We got a little busy today, so I did not finish the next posting in the series on Say's Law of Markets. I'd tell you what we were busy with — it's important — but then I'd have nothing to write about in the weekly news roundup on Friday. In any event, this is related to Say's Law and the real bills doctrine.
For years we tried off and on to get through to people stuck in the Currency School paradigm. Inevitably they manage to conclude that we're talking about somehow getting propertyless workers to save out of an inadequate wage income and throw their money away in the stock market. The stock market is irrelevant to what we are talking about. We regard the secondary market for debt and equity as nothing more than an extremely high stakes gambling casino. This does, however, touch on what we believe may be the real issue: the slavery of past savings.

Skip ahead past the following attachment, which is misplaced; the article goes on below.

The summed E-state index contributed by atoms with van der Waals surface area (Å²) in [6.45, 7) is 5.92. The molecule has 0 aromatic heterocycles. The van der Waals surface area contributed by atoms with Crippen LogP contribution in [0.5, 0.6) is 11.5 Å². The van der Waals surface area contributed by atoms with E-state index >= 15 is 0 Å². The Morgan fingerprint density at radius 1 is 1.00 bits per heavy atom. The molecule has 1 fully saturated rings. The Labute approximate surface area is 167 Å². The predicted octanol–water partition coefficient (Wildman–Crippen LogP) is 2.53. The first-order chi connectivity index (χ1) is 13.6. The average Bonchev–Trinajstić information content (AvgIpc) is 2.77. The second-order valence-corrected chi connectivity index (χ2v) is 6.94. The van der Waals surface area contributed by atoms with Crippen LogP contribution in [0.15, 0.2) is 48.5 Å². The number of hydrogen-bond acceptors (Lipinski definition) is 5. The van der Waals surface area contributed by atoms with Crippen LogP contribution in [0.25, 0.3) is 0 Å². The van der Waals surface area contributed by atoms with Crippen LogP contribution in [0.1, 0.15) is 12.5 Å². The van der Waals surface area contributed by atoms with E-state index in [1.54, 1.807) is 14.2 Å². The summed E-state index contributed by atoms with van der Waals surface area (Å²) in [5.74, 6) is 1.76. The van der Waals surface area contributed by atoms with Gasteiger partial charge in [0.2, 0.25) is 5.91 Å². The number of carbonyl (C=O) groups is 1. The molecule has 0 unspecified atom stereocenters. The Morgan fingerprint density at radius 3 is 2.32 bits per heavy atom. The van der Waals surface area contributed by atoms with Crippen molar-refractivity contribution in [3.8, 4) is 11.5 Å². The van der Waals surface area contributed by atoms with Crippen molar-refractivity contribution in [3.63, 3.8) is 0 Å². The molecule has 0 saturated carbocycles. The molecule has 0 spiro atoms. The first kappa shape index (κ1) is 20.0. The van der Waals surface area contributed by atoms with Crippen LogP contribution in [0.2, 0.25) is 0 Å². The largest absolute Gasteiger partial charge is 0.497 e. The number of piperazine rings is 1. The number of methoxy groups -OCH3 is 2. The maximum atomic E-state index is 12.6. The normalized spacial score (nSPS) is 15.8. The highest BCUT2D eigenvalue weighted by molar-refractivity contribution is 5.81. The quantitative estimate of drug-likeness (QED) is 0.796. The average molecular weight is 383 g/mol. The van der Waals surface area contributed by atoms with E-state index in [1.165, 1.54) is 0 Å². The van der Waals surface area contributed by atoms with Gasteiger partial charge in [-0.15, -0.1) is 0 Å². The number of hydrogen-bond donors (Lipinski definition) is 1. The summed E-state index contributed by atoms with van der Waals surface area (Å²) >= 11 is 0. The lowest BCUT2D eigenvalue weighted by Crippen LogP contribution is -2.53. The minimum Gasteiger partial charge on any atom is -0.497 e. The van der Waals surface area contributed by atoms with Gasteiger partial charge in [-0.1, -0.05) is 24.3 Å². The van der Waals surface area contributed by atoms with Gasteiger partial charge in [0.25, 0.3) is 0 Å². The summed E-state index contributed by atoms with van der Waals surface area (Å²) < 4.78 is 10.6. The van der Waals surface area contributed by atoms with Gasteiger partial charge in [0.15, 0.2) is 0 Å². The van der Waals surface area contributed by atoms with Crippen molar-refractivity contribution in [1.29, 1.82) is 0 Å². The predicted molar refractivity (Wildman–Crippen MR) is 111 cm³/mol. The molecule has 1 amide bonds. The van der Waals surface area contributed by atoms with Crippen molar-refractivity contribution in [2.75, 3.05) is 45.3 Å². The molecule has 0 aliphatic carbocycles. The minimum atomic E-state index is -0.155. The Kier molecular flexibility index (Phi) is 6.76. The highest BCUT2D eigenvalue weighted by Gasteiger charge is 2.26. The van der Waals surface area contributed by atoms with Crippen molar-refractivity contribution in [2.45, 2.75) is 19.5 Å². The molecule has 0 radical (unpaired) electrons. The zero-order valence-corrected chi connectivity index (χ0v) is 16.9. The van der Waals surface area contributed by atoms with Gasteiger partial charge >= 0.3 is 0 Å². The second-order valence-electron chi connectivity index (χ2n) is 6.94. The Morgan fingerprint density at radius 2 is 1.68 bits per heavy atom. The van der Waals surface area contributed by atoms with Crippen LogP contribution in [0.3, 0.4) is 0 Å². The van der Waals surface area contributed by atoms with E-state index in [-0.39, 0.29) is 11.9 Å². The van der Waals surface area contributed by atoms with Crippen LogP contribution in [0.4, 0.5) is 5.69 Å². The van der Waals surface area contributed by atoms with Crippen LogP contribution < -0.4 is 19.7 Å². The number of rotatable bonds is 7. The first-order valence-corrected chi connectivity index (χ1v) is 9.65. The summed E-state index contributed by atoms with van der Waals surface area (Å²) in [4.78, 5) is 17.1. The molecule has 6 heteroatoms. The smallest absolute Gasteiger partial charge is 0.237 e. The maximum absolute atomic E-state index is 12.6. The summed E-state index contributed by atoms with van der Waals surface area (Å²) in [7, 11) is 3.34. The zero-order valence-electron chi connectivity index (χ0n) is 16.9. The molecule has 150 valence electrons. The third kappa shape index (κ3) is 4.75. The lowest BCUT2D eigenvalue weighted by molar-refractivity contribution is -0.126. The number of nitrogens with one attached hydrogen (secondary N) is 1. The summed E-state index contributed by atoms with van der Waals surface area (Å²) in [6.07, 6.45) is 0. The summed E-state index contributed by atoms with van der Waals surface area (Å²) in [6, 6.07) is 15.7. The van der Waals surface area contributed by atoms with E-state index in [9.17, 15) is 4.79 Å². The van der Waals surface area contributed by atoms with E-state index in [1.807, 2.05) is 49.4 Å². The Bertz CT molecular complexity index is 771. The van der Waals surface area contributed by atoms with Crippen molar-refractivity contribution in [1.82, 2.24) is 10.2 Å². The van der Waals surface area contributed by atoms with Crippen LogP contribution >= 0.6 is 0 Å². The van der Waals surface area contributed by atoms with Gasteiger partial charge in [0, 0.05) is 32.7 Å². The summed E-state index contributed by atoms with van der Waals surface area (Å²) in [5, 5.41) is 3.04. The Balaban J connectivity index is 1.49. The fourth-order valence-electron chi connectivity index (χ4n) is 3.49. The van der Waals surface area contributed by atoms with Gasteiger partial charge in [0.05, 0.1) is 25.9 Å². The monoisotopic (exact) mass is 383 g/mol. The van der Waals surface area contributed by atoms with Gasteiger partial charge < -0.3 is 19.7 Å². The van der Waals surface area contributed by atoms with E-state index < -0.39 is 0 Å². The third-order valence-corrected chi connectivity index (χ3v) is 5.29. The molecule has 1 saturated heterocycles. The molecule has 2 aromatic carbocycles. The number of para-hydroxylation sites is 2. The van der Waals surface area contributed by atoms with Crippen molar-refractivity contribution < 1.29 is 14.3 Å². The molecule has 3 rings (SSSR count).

Most people are stuck in a paradigm dictated by something called the "British Currency School" of finance. They are in good company. The assumptions of the Currency School underpin all three mainstream schools of economics, Keynesian, Monetarist, and Austrian, as well as distributism, social credit, and georgism, and are largely responsible for the insane financial arrangement under which we currently suffer. The basic tenet, virtually a religious dogma, of the Currency School is that it is impossible to finance new capital formation, whether or not the ownership of the new capital is concentrated or widespread, without first cutting consumption, accumulating money savings, then investing. A bank is defined solely as a financial institution that takes deposits and makes loans, i.e., a "bank of deposit."
The problem is that this assumption is completely wrong, and is opposed by something called the "British Banking School" of finance, the basic principles of which are Say's Law of Markets, and the application of Say's Law called "the real bills doctrine." The key difference with the Currency School is that the Banking School recognizes two types of banks, not just the bank of deposit. The other is the "bank of issue," defined as a financial institution that takes deposits, makes loans — and issues promissory notes.